El Gobierno Provisional de Euzkadi tiene entre sus funciones la de dotar a la entidad pública a quien representa, de los distintivos y emblemas que haya de utilizar el País Vasco en su vida oficial. Entre ellos han de figurar el emblema del Gobierno y la bandera o pabellón. ambos de uso uniforme y obligatorio, símbolos de esa nueva entidad surgida a la vida pública oficial con la promulgación del Estatuto de Autonomia aprobado en los términos previstos por la Constitución de la República Española de diciembre de 1931.

"Integran al presente el territorjo de Euzkadi, Araba, Gipuzkoa y Bizkaya, previéndose en el Estatuto la incorporación a ese territorio, de Nabara. Por esto el emblema del Gobierno de Euzkadi ha de contener, eliminando de él los atributos que significaban poderes monarquicos o señoriales, o simbolizaban luchas fratricidas de las tierras vascas, las armas de Araba, Gipuzkoa, Bizkaya y Nabara, en un solo blasón de cuatro cuarteles cercado por una corona de hojas de roble, recuerdo del arbol de las libertades vascas, de Gernika.

"La bandera ha de ser aquella en la que se ha recogido la unidad vasca y que el uso, cada vez más general por toda la extensión de las tierras vascas, ha sancionado como tai símbolo de la unidad de éstas, Formada por Arana-Goiri 'tar Sabin, creador del apelativo de Euzkadi y de su bandera, su descripción se hace constar en la parte dispositiva de este Decreto.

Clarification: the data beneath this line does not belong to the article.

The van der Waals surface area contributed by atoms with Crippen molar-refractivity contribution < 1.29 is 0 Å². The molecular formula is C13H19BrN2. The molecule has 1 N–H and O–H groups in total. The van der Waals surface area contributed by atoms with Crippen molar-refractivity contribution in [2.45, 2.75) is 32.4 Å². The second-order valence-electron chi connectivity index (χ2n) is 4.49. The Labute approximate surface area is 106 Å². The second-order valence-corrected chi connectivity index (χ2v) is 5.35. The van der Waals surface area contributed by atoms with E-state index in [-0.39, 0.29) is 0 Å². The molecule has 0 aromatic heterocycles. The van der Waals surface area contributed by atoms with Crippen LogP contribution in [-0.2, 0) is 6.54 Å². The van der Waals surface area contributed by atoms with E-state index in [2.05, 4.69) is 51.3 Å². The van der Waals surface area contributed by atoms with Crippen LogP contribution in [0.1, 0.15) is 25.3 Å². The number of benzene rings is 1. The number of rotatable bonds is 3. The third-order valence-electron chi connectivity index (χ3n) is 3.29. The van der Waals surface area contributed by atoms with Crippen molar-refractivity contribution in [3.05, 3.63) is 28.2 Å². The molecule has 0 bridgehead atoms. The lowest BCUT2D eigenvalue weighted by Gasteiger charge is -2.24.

"Unánimemente, el Gobierno Provisional Vasco, elegido en la persona de su Presidente por sufragio de mandatarios designadas en elección popular, e integrado par todas aquellas fracciones políticas que luchan por las libertades en el País Vasco, ha aprobado, en consecuencia, la que se dispone en el presente.

"Art.º 1.º.-El emblema del Gobierna de Euzkadi consistirá en un escudo de cuatro cuarteles, circundado de una corona de hojas de roble e integrado por su orden, por las armas de Araba, Bizkaya, Gipuzkoa y Nabara, en sus propios colores, eliminando de ellas los atributos de institución monárquica o señorial y de luchas fratricidas entre vascos, y agregando los símbolos de su primitiva libertad según figura en el presente diseño.

"Art.º 2.º.-La bandera de Euzkadi llevará sobre fondo rojo bermellón, un aspa verde vivo y superpuesta una cruz blanca, las cuales llegarán respectivamente hasta los ángulos y los puntos medios de los lados de la bandera. La anchura de las bandas de estas figuras será de 0,43 metros cada una para un pabellón de cinco metros en horizontal y 2,80 metros en vertical, reduciéndose o ampliándose proporcionalmente las medidas según el tamaño total de la enseña.

"Art.º 3.º -Todas las Corporaciones y Centros Oficiales quedan obligados al empleo de estos distintivos como únicos que representan a Euzkadi, izándose la bandera descrita, en sus fachadas y en las de los edificios escolares, junto a la bandera de la Republica, en expresión de la legalidad vigente, los días en que se halle dispuesto el engalanamiento de los mismos.

"Dado en Bilbao, a 19 de octubre de 1936.